It was a bold and brash attack on innocent girls that outraged the world and spawned online activism: Boko Haram, an extremist Muslim group in Nigeria, abducted nearly 300 schoolgirls from a rural secondary school. A few days after the April 14 abduction, 57 of the girls managed to escape.
ANALYSIS: Can Drone Technology Find the Nigerian Girls?
Since that time no more girls have escaped or been rescued, and hundreds remain in captivity. They remain missing despite an international outcry and hundreds of celebrities demanding that the group #Bringbackourgirls. Despite the presence of advisors and special forces troops from countries including the United States, Canada, England, and France, the location of the kidnapped girls remains unknown - or if it is known, it has been deemed too difficult a location to stage a successful rescue mission.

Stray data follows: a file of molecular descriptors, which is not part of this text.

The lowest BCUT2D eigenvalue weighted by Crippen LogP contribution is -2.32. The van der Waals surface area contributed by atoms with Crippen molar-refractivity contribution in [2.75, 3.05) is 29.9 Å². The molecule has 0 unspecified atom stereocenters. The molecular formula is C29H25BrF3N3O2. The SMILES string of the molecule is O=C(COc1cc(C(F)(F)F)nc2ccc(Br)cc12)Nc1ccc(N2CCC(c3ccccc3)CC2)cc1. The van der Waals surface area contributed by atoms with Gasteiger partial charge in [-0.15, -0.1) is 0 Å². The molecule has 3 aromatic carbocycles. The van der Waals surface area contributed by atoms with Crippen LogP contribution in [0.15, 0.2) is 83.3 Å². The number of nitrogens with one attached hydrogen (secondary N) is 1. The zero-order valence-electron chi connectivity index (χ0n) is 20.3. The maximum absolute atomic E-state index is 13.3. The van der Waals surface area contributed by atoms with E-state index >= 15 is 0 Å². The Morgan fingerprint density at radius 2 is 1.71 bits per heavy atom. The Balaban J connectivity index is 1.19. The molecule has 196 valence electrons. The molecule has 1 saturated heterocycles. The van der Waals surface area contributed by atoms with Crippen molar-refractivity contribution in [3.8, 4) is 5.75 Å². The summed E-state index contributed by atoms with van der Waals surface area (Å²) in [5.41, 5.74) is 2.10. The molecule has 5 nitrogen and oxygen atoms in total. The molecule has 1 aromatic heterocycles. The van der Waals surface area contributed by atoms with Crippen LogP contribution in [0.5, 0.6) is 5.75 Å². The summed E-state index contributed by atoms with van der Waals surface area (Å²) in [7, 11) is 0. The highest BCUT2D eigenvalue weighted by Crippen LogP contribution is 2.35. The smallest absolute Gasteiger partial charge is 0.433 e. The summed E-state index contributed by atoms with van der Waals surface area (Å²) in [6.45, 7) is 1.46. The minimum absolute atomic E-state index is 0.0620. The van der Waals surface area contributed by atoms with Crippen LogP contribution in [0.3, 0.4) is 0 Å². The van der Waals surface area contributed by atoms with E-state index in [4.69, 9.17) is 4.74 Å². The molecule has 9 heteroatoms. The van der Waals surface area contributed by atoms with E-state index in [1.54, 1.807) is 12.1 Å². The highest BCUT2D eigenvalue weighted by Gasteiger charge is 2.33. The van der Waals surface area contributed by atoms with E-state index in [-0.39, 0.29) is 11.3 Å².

So what happened? How has Boko Haram been able to defy a half-dozen of the most powerful nations in the world? There are several reasons.
First, rooting out the group has been much more difficult than American and Nigerian officials expected. The region where the captives were taken is remote and vast - including the rugged Sambisa Forest where surveillance drones are of little use - and where the Nigerian government has limited influence. Many also blame Nigerian president Goodluck Jonathan for not accepting international assistance sooner.